LGBTQ

J. Froelich / KUAF

Cathy Campbell, a Fayetteville-based Licensed Professional Counselor practices LGBTQ affirmative therapy. She says today's anti-LGBTQ political climate can be psychologically debilitating for individuals struggling to come to terms with their identities. Patrick Yang, a counselor with Ozark Guidance, who identifies as queer, says LGBTQ people scarred by prejudice may have trouble finding competent professional help.

J. Froelich / KUAF

Five months after the U.S. Supreme Court reversed an Arkansas Supreme Court ruling against issuing birth certificates to babies born to same-sex married women without court filings, the issue remains embattled. Noted Arkansas LGBTQ Civil Rights Attorney, Cheryl Maples, who appealed Arkansas's birth certificate law before the U.S. Supreme Court, says the legislature must amend all Arkansas birth certificate statutes to be in constitutional compliance. State Rep.

J. Froelich / KUAF

  In her newly released article, "Challenging and Preventing Policies That Prohibit Local Civil Rights Protections for Lesbian, Gay, Bisexual, Transgender, and Queer People," just published in the American Journal of Public Health, Jennifer Pomeranz, JD, MPH, with the Department of Public Health Policy and Management, College of Global Public Health at New York University, says lesbian, gay, bisexual, transgender, and queer individuals are at risk for disparate health outcomes when they reside in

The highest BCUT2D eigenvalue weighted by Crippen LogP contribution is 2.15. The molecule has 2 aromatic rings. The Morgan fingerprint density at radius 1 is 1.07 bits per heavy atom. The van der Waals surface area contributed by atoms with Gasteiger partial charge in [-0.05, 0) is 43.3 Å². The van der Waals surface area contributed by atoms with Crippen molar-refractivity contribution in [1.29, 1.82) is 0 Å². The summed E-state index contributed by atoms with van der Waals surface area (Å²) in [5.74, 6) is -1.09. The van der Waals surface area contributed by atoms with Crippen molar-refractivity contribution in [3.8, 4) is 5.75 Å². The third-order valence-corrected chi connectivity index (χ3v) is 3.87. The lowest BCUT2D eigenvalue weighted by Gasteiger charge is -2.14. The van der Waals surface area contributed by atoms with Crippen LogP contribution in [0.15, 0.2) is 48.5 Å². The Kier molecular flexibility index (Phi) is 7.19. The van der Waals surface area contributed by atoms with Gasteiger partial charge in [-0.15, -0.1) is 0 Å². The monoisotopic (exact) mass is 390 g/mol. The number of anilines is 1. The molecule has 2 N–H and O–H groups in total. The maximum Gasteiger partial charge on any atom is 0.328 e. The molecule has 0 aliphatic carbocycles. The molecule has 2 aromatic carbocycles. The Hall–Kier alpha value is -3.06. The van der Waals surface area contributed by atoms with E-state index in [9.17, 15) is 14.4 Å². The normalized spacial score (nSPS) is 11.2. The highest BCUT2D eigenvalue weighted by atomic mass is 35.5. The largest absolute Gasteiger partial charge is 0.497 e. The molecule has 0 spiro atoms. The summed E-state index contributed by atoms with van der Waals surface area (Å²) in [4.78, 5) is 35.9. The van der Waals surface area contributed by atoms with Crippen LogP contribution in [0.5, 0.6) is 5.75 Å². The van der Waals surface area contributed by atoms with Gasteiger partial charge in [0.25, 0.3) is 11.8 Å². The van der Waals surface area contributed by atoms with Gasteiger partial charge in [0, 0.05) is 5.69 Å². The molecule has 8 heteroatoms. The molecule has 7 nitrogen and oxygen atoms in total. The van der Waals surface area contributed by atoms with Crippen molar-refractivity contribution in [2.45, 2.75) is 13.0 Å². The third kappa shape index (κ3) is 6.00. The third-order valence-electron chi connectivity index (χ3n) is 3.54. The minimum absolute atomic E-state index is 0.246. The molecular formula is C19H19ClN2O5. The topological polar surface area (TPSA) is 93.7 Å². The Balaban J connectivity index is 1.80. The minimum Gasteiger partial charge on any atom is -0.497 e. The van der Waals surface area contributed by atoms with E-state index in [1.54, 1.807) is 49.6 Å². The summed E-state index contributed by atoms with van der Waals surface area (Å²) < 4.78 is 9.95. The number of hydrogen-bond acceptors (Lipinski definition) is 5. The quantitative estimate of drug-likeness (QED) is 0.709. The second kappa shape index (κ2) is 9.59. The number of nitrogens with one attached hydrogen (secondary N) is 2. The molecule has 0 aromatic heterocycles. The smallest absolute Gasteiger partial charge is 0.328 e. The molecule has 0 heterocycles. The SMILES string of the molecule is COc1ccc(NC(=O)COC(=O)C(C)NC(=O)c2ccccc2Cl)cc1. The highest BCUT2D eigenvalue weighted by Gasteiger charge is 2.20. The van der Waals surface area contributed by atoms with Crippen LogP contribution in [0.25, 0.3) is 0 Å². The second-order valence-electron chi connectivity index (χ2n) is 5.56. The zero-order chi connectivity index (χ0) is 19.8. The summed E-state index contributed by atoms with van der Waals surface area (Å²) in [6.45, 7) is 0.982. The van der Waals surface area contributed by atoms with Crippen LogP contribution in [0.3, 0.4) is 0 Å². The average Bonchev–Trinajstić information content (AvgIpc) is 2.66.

Following a pilot program, a new mentoring program for LGBTQ-Plus students is underway at the University of Arkansas. Applications for the program are being accepted on an ongoing basis. More information is available by emailing michelec@uark.edu.

courtesy: Danielle Weatherby

Arkansas Attorney General Leslie Rutledge is co-leading a 14-state coalition in filing an Amicus Brief with the U.S. Supreme Court to grant review and protect the freedom of speech and religious refusal rights of a Washington state florist, who refused to provide flowers for a same-sex wedding. The florist was sued by the state of Washington under its discrimination law and an unfair business practices act. Rutledge says the florist’s freedom of speech is protected under the U.S. Constitution.

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